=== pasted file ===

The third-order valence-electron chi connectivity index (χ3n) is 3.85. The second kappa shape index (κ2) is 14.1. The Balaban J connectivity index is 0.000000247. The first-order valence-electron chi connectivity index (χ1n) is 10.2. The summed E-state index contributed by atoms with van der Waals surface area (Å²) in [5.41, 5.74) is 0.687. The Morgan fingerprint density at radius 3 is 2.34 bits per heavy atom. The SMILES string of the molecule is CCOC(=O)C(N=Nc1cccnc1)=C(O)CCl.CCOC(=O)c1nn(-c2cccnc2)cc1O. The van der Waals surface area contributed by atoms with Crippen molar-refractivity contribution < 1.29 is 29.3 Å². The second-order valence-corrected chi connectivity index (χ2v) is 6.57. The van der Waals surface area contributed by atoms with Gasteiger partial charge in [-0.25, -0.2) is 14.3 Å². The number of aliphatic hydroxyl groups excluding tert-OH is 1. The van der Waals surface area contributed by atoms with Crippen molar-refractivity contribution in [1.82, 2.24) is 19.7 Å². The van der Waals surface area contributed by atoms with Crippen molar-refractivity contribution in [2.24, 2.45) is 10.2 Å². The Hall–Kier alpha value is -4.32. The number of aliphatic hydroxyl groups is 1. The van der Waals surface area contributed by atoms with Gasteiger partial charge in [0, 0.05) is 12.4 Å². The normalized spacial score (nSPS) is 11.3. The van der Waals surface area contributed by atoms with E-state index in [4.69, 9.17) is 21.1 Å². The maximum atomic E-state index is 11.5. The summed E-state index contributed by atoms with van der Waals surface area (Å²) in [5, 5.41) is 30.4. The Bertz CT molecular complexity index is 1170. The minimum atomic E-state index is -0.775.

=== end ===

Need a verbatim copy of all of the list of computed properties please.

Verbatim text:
The third-order valence-electron chi connectivity index (χ3n) is 3.85. The second kappa shape index (κ2) is 14.1. The Balaban J connectivity index is 0.000000247. The first-order valence-electron chi connectivity index (χ1n) is 10.2. The summed E-state index contributed by atoms with van der Waals surface area (Å²) in [5.41, 5.74) is 0.687. The Morgan fingerprint density at radius 3 is 2.34 bits per heavy atom. The SMILES string of the molecule is CCOC(=O)C(N=Nc1cccnc1)=C(O)CCl.CCOC(=O)c1nn(-c2cccnc2)cc1O. The van der Waals surface area contributed by atoms with Crippen molar-refractivity contribution < 1.29 is 29.3 Å². The second-order valence-corrected chi connectivity index (χ2v) is 6.57. The van der Waals surface area contributed by atoms with Gasteiger partial charge in [-0.25, -0.2) is 14.3 Å². The number of aliphatic hydroxyl groups excluding tert-OH is 1. The van der Waals surface area contributed by atoms with Crippen molar-refractivity contribution in [1.82, 2.24) is 19.7 Å². The van der Waals surface area contributed by atoms with Crippen molar-refractivity contribution in [2.24, 2.45) is 10.2 Å². The Hall–Kier alpha value is -4.32. The number of aliphatic hydroxyl groups is 1. The van der Waals surface area contributed by atoms with Gasteiger partial charge in [0, 0.05) is 12.4 Å². The normalized spacial score (nSPS) is 11.3. The van der Waals surface area contributed by atoms with E-state index in [4.69, 9.17) is 21.1 Å². The maximum atomic E-state index is 11.5. The summed E-state index contributed by atoms with van der Waals surface area (Å²) in [5, 5.41) is 30.4. The Bertz CT molecular complexity index is 1170. The minimum atomic E-state index is -0.775.